T/F: One of the requirements for perfection by filing is that the filing must state the names of both the debtor and secured party, but neither is required to sign the financing statement.
T/F: A negotiable certificate of deposit can only be perfected by the secured party taking possession of it.
Article 9 requires filing for perfection, but it also allows perfection by either possession or another method of perfection.
On July 8, Ace, a refrigerator wholesaler, purchased 50 refrigerators. This comprised Ace's entire inventory and was financed under an agreement with Rome Bank that gave Rome a security interest in all refrigerators on Ace's premises, all future acquired refrigerators, and the proceeds of sales. On July 12, Rome filed a financing statement that adequately identified the collateral. On August 15, Ace sold one refrigerator to Cray for personal use and four refrigerators to Zone Co. for its business.
Which of the following statements is correct?
A. The refrigerators sold to Zone will be subject to Rome's security interest.
B. The refrigerator sold to Cray will not be subject to Rome's security interest.
C. The security interest does not include the proceeds from the sale of the refrigerators to Zone.
D. The security interest may not cover after-acquired property even if the parties agree.
B. Even though the interest is perfected, Cray still gets to keep the refrigerator. A buyer in the ordinary course of business takes goods free from a security interest, even if the buyer has knowledge of the security agreement.
Wine purchased a computer using the proceeds of a loan from MJC Finance Company. Wine gave MJC a security interest in the computer. Wine executed a security agreement and financing statement, which was filed by MJC. Wine used the computer to monitor Wine's personal investments. Later, Wine sold the computer to Jacobs for Jacobs' family use. Jacobs was unaware of MJC's security interest. Wine now is in default under the MJC loan.
May MJC repossess the computer from Jacobs?
A. No, because Jacobs was unaware of the MJC security interest.
B. No, because Jacobs intended to use the computer for family or household purposes.
C. Yes, because MJC's security interest was perfected before Jacobs' purchase.
D. Yes, because Jacob's purchase of the computer made Jacobs personally liable to MJC.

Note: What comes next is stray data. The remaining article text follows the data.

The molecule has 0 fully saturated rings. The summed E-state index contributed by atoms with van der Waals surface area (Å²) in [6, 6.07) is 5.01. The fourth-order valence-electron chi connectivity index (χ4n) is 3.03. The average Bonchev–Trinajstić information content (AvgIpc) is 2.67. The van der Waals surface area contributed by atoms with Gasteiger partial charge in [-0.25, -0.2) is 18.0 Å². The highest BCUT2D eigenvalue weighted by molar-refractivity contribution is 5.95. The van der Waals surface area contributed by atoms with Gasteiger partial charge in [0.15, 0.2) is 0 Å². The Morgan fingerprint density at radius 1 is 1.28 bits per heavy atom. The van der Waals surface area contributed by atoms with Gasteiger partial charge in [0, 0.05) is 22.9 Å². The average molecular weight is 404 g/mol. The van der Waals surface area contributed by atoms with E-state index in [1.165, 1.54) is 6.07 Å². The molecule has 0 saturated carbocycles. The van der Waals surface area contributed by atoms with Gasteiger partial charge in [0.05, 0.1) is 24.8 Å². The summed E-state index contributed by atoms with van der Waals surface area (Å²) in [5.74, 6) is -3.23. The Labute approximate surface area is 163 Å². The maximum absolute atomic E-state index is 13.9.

C. A buyer is protected from a secured party's security interest if the buyer buys an item in the regular course of the seller's business. Here, Jacobs bought the machine from Wine for personal use. Nothing indicates that Wine normally sells computers, and, thus, Jacobs is a buyer not in the ordinary course of business of consumer goods.
Although Jacobs purchased (for value) the computer for personal use without knowledge of MJC's security. MJC's perfection by filing (not by attachment) gave MJC priority to repossess the computer.
Under the UCC Secured Transactions Article, what is the order of priority for the following security interests in store equipment?
I. Security interest perfected by filing on April 15, 2004.
II. Security interest attached on April 1, 2004.
III. Purchase money security interest attached April 11, 2004, and perfected by filing on April 20, 2004.
III, I, II. All perfected interests take priority over unperfected interests, regardless of when they arose, so II will be last. If more than one perfected interest exists, then the first to be perfected takes priority. Interests I and III are both perfected. The first is obviously perfected on April 15, 2004, and the third is not perfected by filing until April 20, 2004. An exception to the first in time is first in priority rule is when you have a PMSI in collateral other than livestock or inventory (here the collateral is store equipment) where a second in time of perfection takes place before or within twenty (20) days after the debtor takes possession of the collateral.
Noninventory goods were purchased and delivered on June 15. Several security interests exist in these goods.
Which of the following security interests has priority over the others?
A. Security interest in future goods attached June 10.
B. Security interest attached June 15.
C. Security interest perfected June 20.
D. Purchase money security interest perfected June 24.
D. Usually, the first security interest to be perfected has top priority.
There is an exception, though, for a purchase money security interest, or a purchase money security interest. A purchase money security interest in non-inventory collateral has priority if it is perfected before the debtor takes possession or within 20 days thereafter.
West Bank has a security interest in all the inventory of TVs held by Green Appliance Co. Green sells a TV to Norris, with Green telling Norris that its entire inventory had a lien on it held by West Bank. If Green goes into default on its loan to West Bank, can West Bank repossess (claim priority on) the TV set sold to Norris? (Yes/No)